Moderna Says These Are the Side Effects to Expect From Its Booster Shot

A new trial found that these are the most common reactions to the booster shot.

While people across the country get their first round of shots, the pharmaceutical companies responsible for the approved COVID vaccines in the U.S. are already looking ahead to boosters. These future shots will help bolster your immunity and protect you from emerging COVID variants. Moderna just shared findings from clinical trials that show promising results for its booster shot, along with the most common reactions among participants. Read on to see what side effects you should expect from a Moderna booster shot, and for more on the future of vaccination, This Is When You'll Need a Third COVID Shot, BioNTech CEO Says.

Side effects of the Moderna booster shot are similar to second dose side effects.

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On May 5, Moderna shared a statement that highlighted the findings of clinical trial data on its booster shot. Researchers found that the Moderna booster helps protect against new variants and provides continued immunity from COVID. If you thought you were done dealing with vaccine side effects after your second shot, however, this research says otherwise.

According to the statement, the side effects of the booster shot are similar to those experienced after the second dose of the vaccine. The most common side effects included pain at the injection site, fatigue, headache, muscle pain, and joint pain. Moderna did note that, in general, people reacted less to the booster shot than to the original vaccine. And for more on the vaccine timeline, Pfizer's CEO Just Said How Often You'll Need a COVID Vaccine.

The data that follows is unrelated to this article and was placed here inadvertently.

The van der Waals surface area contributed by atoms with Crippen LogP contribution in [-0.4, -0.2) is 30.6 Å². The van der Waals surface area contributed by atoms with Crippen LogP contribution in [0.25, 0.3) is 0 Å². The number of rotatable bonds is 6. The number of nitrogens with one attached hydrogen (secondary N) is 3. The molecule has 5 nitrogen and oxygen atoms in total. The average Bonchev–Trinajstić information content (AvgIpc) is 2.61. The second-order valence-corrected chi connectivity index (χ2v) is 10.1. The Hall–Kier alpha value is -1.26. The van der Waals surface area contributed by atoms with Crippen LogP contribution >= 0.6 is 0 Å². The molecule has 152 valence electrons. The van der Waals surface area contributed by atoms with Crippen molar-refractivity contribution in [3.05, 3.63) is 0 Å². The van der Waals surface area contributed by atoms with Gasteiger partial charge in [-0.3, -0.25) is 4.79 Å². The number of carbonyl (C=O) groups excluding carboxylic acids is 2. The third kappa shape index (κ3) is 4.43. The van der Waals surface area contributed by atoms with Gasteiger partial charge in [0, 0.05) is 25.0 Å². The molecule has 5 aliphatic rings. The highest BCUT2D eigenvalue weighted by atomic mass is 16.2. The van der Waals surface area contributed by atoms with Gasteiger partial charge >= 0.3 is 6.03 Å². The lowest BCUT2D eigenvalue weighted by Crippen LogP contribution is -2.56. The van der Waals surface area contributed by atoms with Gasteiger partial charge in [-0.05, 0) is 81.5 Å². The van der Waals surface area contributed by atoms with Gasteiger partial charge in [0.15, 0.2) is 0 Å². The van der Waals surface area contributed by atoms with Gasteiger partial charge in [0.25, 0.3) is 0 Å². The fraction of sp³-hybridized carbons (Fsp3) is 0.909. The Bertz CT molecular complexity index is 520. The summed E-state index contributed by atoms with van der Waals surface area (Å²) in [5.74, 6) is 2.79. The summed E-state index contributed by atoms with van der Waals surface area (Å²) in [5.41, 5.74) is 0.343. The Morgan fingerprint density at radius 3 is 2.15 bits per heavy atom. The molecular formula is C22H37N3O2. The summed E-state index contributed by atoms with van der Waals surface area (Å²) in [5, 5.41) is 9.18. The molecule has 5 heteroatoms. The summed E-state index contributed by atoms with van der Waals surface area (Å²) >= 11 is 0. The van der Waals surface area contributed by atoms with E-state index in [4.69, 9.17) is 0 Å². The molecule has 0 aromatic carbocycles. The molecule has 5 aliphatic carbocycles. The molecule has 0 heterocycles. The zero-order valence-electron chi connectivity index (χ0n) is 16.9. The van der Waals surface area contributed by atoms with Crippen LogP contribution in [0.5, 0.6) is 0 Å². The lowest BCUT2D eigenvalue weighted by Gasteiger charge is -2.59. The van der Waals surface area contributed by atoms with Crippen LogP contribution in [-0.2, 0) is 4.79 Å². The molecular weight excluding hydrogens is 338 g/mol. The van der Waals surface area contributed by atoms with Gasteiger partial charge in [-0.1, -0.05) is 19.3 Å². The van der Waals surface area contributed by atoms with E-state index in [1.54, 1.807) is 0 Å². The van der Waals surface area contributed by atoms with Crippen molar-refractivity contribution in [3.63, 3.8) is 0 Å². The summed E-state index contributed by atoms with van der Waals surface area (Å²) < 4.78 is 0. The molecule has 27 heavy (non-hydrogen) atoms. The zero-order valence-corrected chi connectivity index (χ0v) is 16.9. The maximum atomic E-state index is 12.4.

The most common side effect of any Moderna vaccine is pain at the injection site.

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According to the booster shot trials, the most frequently reported adverse reaction was pain at the injection site. And that makes sense, given that the most common reaction to the existing Moderna vaccine is also pain at the injection site, with 78 percent of people reporting it after the second dose, according to an April 5 study published in the Journal of the American Medical Association (JAMA). The second most common side effect was fatigue, with 60 percent of Moderna recipients reporting the reaction after the second shot.

Other common side effects to the current Moderna vaccine include redness, swelling, and itching at the injection site, headache, chills, fever, nausea, joint pain, and muscle pain. Less common but notable side effects include vomiting, diarrhea, abdominal pain, and a rash. And for more on how vaccination could change, Moderna CEO Says There Could Be a Big Difference in Your Next Vaccine.

The booster shot will help protect against two key variants.

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The clinical trials indicated that the booster shot provides promising protection against the Brazil and South Africa variants of COVID, along with additional protection from the original virus. "As we seek to defeat the ongoing pandemic, we remain committed to being proactive as the virus evolves," Moderna CEO Stéphane Bancel said in the statement.

"We are encouraged by these new data, which reinforce our confidence that our booster strategy should be protective against these newly detected variants," Bancel added. "The strong and rapid boost in titers to levels above primary vaccination also clearly demonstrates the ability of [the booster] to induce immune memory." And for more COVID vaccine news delivered straight to your inbox, sign up for our daily newsletter.

The shot should be ready by the fall.

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Experts say that it's inevitable that vaccinated people will need a booster shot of the COVID vaccine to maintain immunity and add a layer of protection from variants. During an International Federation of Pharmaceutical Manufacturers and Associations briefing on April 23, Bancel said he predicts the booster will be ready by fall.

"We're working very hard to potentially have late summer, early fall, that boost for the variants authorized to be able to be used in the marketplace for boosting people," the Moderna CEO said. During the briefing, Bancel referenced the promising clinical data that was just released. And for more vaccine news, This One Vaccine May Protect You Against All Variants, New Study Says.

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